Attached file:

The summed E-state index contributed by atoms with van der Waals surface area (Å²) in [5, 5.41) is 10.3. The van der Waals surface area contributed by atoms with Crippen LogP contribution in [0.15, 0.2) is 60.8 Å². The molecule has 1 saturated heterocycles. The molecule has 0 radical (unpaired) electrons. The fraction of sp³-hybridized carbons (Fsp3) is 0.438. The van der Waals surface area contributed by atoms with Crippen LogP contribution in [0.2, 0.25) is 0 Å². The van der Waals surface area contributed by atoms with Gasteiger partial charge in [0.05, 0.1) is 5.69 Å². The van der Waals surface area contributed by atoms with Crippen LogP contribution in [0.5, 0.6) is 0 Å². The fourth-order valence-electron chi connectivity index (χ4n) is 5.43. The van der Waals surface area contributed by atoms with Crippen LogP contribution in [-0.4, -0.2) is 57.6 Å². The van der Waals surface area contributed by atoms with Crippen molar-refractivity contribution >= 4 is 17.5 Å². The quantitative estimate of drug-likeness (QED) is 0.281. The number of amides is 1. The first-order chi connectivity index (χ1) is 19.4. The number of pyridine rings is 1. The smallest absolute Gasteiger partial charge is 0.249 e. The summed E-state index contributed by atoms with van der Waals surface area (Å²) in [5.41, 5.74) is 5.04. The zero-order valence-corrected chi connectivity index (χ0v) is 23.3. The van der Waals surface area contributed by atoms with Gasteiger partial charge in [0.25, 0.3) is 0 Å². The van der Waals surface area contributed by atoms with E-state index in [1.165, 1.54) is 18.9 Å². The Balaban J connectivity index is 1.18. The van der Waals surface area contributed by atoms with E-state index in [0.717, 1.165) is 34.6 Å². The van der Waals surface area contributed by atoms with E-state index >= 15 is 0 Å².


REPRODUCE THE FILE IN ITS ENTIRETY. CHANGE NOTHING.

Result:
The summed E-state index contributed by atoms with van der Waals surface area (Å²) in [5, 5.41) is 10.3. The van der Waals surface area contributed by atoms with Crippen LogP contribution in [0.15, 0.2) is 60.8 Å². The molecule has 1 saturated heterocycles. The molecule has 0 radical (unpaired) electrons. The fraction of sp³-hybridized carbons (Fsp3) is 0.438. The van der Waals surface area contributed by atoms with Crippen LogP contribution in [0.2, 0.25) is 0 Å². The van der Waals surface area contributed by atoms with Gasteiger partial charge in [0.05, 0.1) is 5.69 Å². The van der Waals surface area contributed by atoms with Crippen LogP contribution in [0.5, 0.6) is 0 Å². The fourth-order valence-electron chi connectivity index (χ4n) is 5.43. The van der Waals surface area contributed by atoms with Crippen LogP contribution in [-0.4, -0.2) is 57.6 Å². The van der Waals surface area contributed by atoms with Crippen molar-refractivity contribution >= 4 is 17.5 Å². The quantitative estimate of drug-likeness (QED) is 0.281. The number of amides is 1. The first-order chi connectivity index (χ1) is 19.4. The number of pyridine rings is 1. The smallest absolute Gasteiger partial charge is 0.249 e. The summed E-state index contributed by atoms with van der Waals surface area (Å²) in [5.41, 5.74) is 5.04. The zero-order valence-corrected chi connectivity index (χ0v) is 23.3. The van der Waals surface area contributed by atoms with Gasteiger partial charge in [0.25, 0.3) is 0 Å². The van der Waals surface area contributed by atoms with E-state index in [1.165, 1.54) is 18.9 Å². The Balaban J connectivity index is 1.18. The van der Waals surface area contributed by atoms with E-state index in [0.717, 1.165) is 34.6 Å². The van der Waals surface area contributed by atoms with E-state index >= 15 is 0 Å².